Grocery Chain Meijer Thinks Big By Going Small
Meijer, a major Midwest regional grocery chain based in Grand Rapids, Michigan, has rolled out a scaled-down version of itself in its hometown. The 37K SF grocery store is the first of six the company plans to open by 2021.
Besides about 2,000 grocery items and a coffee shop, the smaller store — called Bridge Street Market — features a bakery and full-service meat and seafood counters. The company's goal is to create a smaller-format Meijer suited to densely populated urban areas, Progressive Grocer reports.
"Opening a small-format store that focuses on grocery in the heart of the city neighborhood was the next evolution," Meijer spokeswoman Christina Fecher told Grocery Dive. Standard Meijer stores measure as much as 200K SF.
The grocer is following in the footsteps of other major retailers that have introduced smaller iterations in recent years.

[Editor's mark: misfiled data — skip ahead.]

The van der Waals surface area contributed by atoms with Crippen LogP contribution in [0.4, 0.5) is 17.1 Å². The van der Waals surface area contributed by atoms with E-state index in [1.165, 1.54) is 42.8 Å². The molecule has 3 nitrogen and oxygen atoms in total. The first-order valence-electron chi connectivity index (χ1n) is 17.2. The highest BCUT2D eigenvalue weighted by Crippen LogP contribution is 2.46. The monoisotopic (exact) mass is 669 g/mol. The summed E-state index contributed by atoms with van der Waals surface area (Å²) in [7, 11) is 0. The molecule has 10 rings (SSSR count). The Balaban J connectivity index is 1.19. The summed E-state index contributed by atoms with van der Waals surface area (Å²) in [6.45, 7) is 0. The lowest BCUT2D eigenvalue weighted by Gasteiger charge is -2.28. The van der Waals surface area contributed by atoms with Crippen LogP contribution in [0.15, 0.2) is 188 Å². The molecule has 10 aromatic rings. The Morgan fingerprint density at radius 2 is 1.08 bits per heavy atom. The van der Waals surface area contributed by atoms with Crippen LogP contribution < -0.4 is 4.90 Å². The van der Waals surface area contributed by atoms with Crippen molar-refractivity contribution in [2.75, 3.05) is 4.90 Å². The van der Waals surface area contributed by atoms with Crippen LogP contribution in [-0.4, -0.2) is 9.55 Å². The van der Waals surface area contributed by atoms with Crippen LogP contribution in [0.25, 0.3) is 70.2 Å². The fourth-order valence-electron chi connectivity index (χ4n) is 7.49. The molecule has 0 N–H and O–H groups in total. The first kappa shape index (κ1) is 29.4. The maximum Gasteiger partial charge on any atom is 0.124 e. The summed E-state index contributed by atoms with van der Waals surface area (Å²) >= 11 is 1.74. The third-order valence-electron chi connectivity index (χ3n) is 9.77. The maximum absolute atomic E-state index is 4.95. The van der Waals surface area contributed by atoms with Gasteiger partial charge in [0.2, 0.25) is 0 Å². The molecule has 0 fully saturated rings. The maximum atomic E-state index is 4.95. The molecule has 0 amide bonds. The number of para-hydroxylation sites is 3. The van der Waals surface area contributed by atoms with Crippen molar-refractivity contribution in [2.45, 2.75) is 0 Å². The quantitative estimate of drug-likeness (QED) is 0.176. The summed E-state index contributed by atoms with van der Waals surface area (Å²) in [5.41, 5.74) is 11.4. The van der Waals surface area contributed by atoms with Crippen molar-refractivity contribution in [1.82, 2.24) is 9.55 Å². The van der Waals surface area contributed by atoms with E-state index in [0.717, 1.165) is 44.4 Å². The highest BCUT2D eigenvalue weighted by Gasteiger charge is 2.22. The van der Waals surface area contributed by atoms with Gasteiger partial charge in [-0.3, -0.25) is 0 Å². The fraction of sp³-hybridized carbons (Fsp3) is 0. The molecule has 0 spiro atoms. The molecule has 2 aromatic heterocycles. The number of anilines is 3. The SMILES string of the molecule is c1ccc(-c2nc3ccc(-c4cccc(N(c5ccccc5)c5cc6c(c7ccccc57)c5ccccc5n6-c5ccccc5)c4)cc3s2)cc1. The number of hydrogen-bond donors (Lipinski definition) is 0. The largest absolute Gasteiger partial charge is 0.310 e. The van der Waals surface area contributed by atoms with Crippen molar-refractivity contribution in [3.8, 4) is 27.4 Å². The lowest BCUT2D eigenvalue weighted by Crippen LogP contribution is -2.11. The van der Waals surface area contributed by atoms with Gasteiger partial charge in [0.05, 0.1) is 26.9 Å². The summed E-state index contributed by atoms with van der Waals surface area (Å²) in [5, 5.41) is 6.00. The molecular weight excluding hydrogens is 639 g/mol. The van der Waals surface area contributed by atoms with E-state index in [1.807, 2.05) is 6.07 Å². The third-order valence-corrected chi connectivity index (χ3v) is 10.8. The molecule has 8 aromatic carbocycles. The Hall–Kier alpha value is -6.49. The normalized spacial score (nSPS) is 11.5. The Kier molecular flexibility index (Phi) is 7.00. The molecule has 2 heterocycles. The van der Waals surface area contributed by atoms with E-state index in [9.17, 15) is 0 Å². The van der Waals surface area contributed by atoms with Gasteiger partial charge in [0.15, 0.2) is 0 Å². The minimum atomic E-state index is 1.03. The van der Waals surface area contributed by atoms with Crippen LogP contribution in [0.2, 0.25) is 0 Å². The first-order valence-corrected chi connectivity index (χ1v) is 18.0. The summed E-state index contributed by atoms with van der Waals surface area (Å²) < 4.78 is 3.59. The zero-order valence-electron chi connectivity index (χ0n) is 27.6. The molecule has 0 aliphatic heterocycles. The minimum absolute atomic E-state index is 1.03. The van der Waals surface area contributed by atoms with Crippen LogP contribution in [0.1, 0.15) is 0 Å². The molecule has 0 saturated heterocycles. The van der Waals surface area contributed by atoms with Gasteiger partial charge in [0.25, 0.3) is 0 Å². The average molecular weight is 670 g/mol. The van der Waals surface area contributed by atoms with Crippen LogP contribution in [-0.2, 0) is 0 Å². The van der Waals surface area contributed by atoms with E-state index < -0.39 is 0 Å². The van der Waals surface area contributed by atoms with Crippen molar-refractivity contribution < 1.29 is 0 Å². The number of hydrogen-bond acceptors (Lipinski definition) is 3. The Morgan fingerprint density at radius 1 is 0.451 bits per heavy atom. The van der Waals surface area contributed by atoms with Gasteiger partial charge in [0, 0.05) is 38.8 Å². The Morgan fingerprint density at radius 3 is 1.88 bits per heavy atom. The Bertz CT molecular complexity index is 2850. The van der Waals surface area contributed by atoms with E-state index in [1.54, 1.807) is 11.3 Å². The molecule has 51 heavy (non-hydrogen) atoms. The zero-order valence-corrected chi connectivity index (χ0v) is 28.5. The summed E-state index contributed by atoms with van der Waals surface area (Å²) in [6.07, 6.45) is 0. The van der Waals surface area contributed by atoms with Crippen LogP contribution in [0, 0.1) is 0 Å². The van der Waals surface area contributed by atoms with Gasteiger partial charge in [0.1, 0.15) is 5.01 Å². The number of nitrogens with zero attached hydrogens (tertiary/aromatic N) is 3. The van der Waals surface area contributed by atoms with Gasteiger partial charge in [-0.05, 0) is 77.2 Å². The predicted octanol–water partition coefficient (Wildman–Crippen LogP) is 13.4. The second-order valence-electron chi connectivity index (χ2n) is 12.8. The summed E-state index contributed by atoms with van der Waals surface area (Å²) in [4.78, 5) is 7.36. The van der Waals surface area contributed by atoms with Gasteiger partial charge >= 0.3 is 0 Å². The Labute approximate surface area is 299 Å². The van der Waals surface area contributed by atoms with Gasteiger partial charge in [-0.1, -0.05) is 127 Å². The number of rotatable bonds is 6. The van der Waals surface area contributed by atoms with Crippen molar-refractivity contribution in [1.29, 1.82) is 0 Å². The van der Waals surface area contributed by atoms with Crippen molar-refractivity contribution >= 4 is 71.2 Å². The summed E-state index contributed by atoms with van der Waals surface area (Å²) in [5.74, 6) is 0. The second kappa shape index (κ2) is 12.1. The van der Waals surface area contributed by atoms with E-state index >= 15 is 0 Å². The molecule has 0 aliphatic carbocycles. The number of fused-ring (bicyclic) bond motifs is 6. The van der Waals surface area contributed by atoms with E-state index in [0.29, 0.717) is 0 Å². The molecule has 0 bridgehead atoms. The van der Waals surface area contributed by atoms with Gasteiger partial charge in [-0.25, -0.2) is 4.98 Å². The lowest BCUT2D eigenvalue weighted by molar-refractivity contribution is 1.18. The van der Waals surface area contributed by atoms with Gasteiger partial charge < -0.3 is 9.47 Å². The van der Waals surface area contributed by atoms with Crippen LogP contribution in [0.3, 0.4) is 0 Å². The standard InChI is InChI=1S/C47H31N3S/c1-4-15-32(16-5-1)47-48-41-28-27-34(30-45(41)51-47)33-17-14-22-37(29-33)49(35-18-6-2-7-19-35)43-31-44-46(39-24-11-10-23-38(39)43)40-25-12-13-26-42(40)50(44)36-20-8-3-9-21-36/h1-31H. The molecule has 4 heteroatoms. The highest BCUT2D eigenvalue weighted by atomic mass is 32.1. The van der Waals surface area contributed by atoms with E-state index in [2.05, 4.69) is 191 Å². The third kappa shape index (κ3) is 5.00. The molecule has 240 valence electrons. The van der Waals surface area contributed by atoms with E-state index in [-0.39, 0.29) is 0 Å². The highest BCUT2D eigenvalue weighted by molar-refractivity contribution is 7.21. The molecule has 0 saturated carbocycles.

Target has opened 100 smaller-format stores, including several in highly urban places like Manhattan and Queens. Totaling between 20K SF and 40K SF, the smaller Target stores offer a pared-down selection of products and a greater emphasis on necessity-based items. With the addition of small-format stores and the renovation of many standard stores, Target has seen sales jump in recent quarters.
The small-format store is also popping up in unexpected retail spaces. Minnesota-based coffee retailer Caribou Coffee has unveiled a small-format concept called Caribou Cabins, with drive-thrus and walk-up service counters but no interior seating.
Caribou Coffee has opened five small-format locations thus far, all in Minnesota, and says it will add an unspecified number of others over the next two years.
Besides its smaller-store initiative, Meijer is trying to compete by upgrading the technology it uses in its stores. Earlier this year, the company expanded its Shop & Scan initiative, a mobile shopping checkout program, to 23 stores in Chicago and northwest Indiana following success in Michigan test markets.
Shop & Scan enables users to scan bar codes on items via a mobile app, which then places them in a digital cart. A running total of items is available as customers scan and bag their groceries. Once a customer has completed shopping, he or she scans the phone at a self-checkout lane.